Ice geysers erupt on Enceladus, the bright and shiny inner moon of Saturn. Shown in this false-color image, a backlit view of the moon’s southern limb, the icy plumes were first discovered by instruments on the Cassini Spacecraft during close encounters with Enceladus in 2005. Eight source locations for these geysers have now been identified along substantial surface fractures in the moon’s south polar region. Researchers suspect the geysers arise from near-surface pockets of liquid water with temperatures near 273 kelvins (0 degrees C). (NASA/ESA/ SSI/JPL/Cassini Imagining Team)


As if the prospect of billions of potentially habitable exoplanets wasn’t enough to get people excited, what about all those watery exo-moons too?

The question arises as the Cassini mission makes its final pass near the now famous geysers at the south pole of the moon Enceladus.  The plumes are currently in darkness and so it’s a perfect time to tease out a particularly compelling aspect of the Enceladus story:  how hot is the inside of the mini-moon.  Earlier measurements of the water ice spray took place when the sun was on that southern pole, so this will be the first time Cassini can measure precisely how much of the already detected heat comes from the moon’s interior.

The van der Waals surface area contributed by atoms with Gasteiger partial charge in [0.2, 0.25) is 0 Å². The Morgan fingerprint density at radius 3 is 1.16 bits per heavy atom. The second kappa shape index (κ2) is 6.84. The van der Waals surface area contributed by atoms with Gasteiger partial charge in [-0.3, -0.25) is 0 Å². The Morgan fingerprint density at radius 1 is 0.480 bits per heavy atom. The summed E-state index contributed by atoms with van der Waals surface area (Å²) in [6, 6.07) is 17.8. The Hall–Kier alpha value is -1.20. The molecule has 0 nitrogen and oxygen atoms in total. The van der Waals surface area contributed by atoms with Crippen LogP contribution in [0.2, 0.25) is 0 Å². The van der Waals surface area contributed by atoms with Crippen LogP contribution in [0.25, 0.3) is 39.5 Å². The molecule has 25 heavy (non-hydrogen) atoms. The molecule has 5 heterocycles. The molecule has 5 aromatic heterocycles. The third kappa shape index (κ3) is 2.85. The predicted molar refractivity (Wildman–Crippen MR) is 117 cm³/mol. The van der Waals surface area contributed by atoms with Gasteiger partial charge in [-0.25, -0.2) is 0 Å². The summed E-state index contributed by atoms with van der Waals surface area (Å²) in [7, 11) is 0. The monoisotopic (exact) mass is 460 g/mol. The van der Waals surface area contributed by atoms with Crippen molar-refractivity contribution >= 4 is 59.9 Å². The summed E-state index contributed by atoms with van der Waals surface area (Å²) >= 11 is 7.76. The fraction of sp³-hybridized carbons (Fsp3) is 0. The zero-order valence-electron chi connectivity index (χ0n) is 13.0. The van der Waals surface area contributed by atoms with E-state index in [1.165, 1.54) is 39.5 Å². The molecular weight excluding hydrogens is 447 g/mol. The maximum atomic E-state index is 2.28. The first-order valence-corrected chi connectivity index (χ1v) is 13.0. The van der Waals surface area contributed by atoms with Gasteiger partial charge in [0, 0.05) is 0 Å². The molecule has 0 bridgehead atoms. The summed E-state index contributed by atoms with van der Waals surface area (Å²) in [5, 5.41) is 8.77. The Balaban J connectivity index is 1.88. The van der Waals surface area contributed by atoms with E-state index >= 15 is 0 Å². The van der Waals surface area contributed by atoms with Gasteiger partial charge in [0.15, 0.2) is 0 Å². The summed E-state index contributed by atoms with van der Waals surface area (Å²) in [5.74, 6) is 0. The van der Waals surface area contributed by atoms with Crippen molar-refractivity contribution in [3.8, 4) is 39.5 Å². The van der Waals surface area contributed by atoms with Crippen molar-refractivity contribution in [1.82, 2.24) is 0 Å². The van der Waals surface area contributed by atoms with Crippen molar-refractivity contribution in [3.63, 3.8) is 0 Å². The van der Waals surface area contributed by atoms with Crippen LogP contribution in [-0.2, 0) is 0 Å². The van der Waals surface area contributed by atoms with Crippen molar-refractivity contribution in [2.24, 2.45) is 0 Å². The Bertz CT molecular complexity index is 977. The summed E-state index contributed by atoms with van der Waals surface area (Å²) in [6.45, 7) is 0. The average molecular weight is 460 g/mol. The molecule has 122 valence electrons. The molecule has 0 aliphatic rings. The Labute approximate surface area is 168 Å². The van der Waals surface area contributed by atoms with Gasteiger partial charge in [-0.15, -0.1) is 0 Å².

The expectation is that much of the heat does indeed come from inside, warmed substantially by tidal forces and perhaps hydrothermal vents that together serve to keep liquid a subsurface ocean all around the moon.  As a result, the evolving scientific view is that tiny Enceladus, one of 63 moons of Saturn, just may have the ingredients and characteristics that put it into an improbable habitable zone.

“Step by step, we’re learning about an environment that seemed impossible not long ago,” said Cassini Mission Scientist Linda Spilker.  “We know that Enceladus has some rocky core, and that it touches the liquid water.  We also know that some of the compounds identified in the geysers can only be formed when rock is in contact with hot water, and that must be happening at the bottom of the moon’s ocean.  All the pieces are coming together to tell us that the moon has an ocean that might be able to support life.”


NASA's Cassini spacecraft captured this view as it neared icy Enceladus for its closest-ever dive past the moon's active south polar region. The view shows heavily cratered northern latitudes at top, transitioning to fractured, wrinkled terrain in the middle and southern latitudes. The wavy boundary of the moon's active south polar region -- Cassini's destination for this flyby -- is visible at bottom, where it disappears into wintry darkness. This view looks towards the Saturn-facing side of Enceladus. North on Enceladus is up and rotated 23 degrees to the right. The image was taken in visible light with the Cassini spacecraft narrow-angle camera on Oct. 28, 2015. The view was acquired at a distance of approximately 60,000 miles (96,000 kilometers) from Enceladus and at a Sun-Enceladus-spacecraft, or phase, angle of 45 degrees. Image scale is 1,896 feet (578 meters) per pixel.

The Cassini spacecraft, sponsored by NASA, the European Space Agency and the Italian space Agency,  captured this view on Oct. 28 as it neared Enceladus. The wavy boundary of the moon’s active south polar region — Cassini’s destination for this flyby — is visible at bottom.

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